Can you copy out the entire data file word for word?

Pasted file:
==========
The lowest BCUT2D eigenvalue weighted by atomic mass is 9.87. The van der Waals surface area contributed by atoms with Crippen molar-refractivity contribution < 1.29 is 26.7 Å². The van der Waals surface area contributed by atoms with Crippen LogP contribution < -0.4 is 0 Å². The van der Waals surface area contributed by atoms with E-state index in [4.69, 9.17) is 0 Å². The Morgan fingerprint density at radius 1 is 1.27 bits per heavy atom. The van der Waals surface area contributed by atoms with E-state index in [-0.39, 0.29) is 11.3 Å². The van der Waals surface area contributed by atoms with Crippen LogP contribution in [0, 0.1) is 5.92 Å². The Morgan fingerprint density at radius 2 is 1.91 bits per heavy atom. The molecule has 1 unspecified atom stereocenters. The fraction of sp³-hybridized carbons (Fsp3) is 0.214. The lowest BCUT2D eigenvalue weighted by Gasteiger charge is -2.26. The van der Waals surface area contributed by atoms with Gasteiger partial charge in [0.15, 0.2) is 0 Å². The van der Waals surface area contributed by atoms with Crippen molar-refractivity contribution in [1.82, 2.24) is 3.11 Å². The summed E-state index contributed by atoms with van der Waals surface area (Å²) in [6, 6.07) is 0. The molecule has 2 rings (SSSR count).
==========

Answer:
The lowest BCUT2D eigenvalue weighted by atomic mass is 9.87. The van der Waals surface area contributed by atoms with Crippen molar-refractivity contribution < 1.29 is 26.7 Å². The van der Waals surface area contributed by atoms with Crippen LogP contribution < -0.4 is 0 Å². The van der Waals surface area contributed by atoms with E-state index in [4.69, 9.17) is 0 Å². The Morgan fingerprint density at radius 1 is 1.27 bits per heavy atom. The van der Waals surface area contributed by atoms with E-state index in [-0.39, 0.29) is 11.3 Å². The van der Waals surface area contributed by atoms with Crippen LogP contribution in [0, 0.1) is 5.92 Å². The Morgan fingerprint density at radius 2 is 1.91 bits per heavy atom. The molecule has 1 unspecified atom stereocenters. The fraction of sp³-hybridized carbons (Fsp3) is 0.214. The lowest BCUT2D eigenvalue weighted by Gasteiger charge is -2.26. The van der Waals surface area contributed by atoms with Gasteiger partial charge in [0.15, 0.2) is 0 Å². The van der Waals surface area contributed by atoms with Crippen molar-refractivity contribution in [1.82, 2.24) is 3.11 Å². The summed E-state index contributed by atoms with van der Waals surface area (Å²) in [6, 6.07) is 0. The molecule has 2 rings (SSSR count).